Another indication that the housing market is continuing to strengthen.
The National Association of Home Builders (NAHB/Wells Fargo Housing Market Index (HMI), which measures builder confidence, rose two points in May to a level of 70 -- the second highest reading since the housing downturn.
“This report,” said NAHB Chairman Granger MacDonald, “shows that builders’ optimism in the housing market is solidifying, even as they deal with higher building material costs and shortages of lots and labor.”
The HMI is derived from a monthly survey gauging builder perceptions of current single-family home sales and sales expectations for the next six months as “good,” “fair” or “poor.” The survey also asks builders to rate traffic of prospective buyers as “high to very high,” “average” or “low to very low.”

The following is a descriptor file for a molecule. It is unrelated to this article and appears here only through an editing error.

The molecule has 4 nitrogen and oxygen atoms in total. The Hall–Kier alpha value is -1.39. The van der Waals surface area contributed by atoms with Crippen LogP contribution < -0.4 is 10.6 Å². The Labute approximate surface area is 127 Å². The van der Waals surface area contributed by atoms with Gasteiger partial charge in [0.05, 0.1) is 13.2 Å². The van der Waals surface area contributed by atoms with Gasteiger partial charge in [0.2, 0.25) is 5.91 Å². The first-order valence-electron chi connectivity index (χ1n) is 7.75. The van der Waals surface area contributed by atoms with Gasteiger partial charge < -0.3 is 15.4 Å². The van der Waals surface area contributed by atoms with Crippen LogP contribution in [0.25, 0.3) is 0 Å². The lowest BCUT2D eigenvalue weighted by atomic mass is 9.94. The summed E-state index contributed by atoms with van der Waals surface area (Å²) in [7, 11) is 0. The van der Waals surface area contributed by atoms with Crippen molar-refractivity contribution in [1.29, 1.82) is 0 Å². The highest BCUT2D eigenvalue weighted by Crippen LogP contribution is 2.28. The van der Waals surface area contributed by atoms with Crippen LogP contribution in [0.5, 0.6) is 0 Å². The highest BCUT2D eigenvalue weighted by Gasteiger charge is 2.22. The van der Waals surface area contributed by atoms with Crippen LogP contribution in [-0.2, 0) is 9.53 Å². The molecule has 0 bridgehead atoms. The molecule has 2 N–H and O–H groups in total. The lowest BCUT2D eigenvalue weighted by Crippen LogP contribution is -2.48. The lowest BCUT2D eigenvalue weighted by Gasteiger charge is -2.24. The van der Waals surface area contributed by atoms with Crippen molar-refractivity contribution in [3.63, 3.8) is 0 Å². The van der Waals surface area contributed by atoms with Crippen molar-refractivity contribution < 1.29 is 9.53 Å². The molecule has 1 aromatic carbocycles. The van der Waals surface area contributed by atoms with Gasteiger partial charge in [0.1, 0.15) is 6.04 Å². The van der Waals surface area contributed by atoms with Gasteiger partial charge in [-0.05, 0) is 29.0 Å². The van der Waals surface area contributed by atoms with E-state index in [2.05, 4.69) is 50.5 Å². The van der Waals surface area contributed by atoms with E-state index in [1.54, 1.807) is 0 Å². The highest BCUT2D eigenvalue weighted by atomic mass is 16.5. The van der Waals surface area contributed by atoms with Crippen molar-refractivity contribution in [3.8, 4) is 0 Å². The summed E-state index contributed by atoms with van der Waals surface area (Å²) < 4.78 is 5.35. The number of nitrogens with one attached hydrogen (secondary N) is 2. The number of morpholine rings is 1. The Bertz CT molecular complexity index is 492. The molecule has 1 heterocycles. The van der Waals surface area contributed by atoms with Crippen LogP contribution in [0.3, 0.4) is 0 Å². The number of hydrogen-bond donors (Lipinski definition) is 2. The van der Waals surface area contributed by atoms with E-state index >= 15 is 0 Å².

Scores for each component are then used to calculate a seasonally adjusted index where any number over 50 indicates that more builders view conditions as good than poor.
Gauging the market
Two of the three HMI components registered gains in May. The index charting sales expectations in the next six months jumped four points to 79 while the index measuring current sales conditions increased two points to 76. The component appraising buyer traffic, however, edged one point down to 51.
The three-month moving averages for HMI scores posted gains in three out of the four regions. The Northeast and South each registered three-point gains to 49 and 71, respectively, while the West rose one point to 78. The Midwest was unchanged at 68.
“The HMI measure of future sales conditions reached its highest level since June 2005, a sign of growing consumer confidence in the new home market,” said NAHB Chief Economist Robert Dietz. “Especially as existing home inventory remains tight, we can expect increased demand for new construction moving forward.”
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